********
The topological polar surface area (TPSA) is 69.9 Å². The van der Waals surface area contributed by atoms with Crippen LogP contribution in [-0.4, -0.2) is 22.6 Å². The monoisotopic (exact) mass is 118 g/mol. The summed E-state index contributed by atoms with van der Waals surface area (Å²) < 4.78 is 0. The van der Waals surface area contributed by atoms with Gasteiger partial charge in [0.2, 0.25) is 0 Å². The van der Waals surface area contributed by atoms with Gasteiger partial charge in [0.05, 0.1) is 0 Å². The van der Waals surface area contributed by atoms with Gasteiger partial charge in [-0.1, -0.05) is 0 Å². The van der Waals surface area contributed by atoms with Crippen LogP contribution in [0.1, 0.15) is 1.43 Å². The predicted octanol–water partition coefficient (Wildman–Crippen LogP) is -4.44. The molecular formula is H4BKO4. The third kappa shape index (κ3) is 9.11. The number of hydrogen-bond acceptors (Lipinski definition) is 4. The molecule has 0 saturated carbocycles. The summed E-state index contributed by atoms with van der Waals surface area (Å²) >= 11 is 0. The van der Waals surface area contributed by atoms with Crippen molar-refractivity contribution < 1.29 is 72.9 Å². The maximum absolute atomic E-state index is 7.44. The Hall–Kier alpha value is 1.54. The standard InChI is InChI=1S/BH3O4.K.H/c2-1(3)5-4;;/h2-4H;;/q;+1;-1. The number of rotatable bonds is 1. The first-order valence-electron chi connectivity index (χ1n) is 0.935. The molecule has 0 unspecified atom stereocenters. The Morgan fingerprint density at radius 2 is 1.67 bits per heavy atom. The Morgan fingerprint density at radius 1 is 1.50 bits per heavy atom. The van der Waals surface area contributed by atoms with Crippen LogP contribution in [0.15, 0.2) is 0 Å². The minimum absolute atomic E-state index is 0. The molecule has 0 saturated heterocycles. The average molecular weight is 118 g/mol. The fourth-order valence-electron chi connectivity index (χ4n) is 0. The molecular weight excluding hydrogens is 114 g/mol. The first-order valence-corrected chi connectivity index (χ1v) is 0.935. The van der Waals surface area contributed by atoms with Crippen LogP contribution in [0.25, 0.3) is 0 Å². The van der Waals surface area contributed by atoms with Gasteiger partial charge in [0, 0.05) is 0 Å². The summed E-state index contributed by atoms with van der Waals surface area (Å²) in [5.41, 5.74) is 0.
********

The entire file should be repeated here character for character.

The topological polar surface area (TPSA) is 69.9 Å². The van der Waals surface area contributed by atoms with Crippen LogP contribution in [-0.4, -0.2) is 22.6 Å². The monoisotopic (exact) mass is 118 g/mol. The summed E-state index contributed by atoms with van der Waals surface area (Å²) < 4.78 is 0. The van der Waals surface area contributed by atoms with Gasteiger partial charge in [0.2, 0.25) is 0 Å². The van der Waals surface area contributed by atoms with Gasteiger partial charge in [0.05, 0.1) is 0 Å². The van der Waals surface area contributed by atoms with Gasteiger partial charge in [-0.1, -0.05) is 0 Å². The van der Waals surface area contributed by atoms with Crippen LogP contribution in [0.1, 0.15) is 1.43 Å². The predicted octanol–water partition coefficient (Wildman–Crippen LogP) is -4.44. The molecular formula is H4BKO4. The third kappa shape index (κ3) is 9.11. The number of hydrogen-bond acceptors (Lipinski definition) is 4. The molecule has 0 saturated carbocycles. The summed E-state index contributed by atoms with van der Waals surface area (Å²) >= 11 is 0. The van der Waals surface area contributed by atoms with Crippen molar-refractivity contribution < 1.29 is 72.9 Å². The maximum absolute atomic E-state index is 7.44. The Hall–Kier alpha value is 1.54. The standard InChI is InChI=1S/BH3O4.K.H/c2-1(3)5-4;;/h2-4H;;/q;+1;-1. The number of rotatable bonds is 1. The first-order valence-electron chi connectivity index (χ1n) is 0.935. The molecule has 0 unspecified atom stereocenters. The Morgan fingerprint density at radius 2 is 1.67 bits per heavy atom. The Morgan fingerprint density at radius 1 is 1.50 bits per heavy atom. The van der Waals surface area contributed by atoms with Crippen LogP contribution in [0.15, 0.2) is 0 Å². The minimum absolute atomic E-state index is 0. The molecule has 0 saturated heterocycles. The average molecular weight is 118 g/mol. The fourth-order valence-electron chi connectivity index (χ4n) is 0. The molecular weight excluding hydrogens is 114 g/mol. The first-order valence-corrected chi connectivity index (χ1v) is 0.935. The van der Waals surface area contributed by atoms with Crippen LogP contribution in [0.25, 0.3) is 0 Å². The van der Waals surface area contributed by atoms with Gasteiger partial charge in [0, 0.05) is 0 Å². The summed E-state index contributed by atoms with van der Waals surface area (Å²) in [5.41, 5.74) is 0.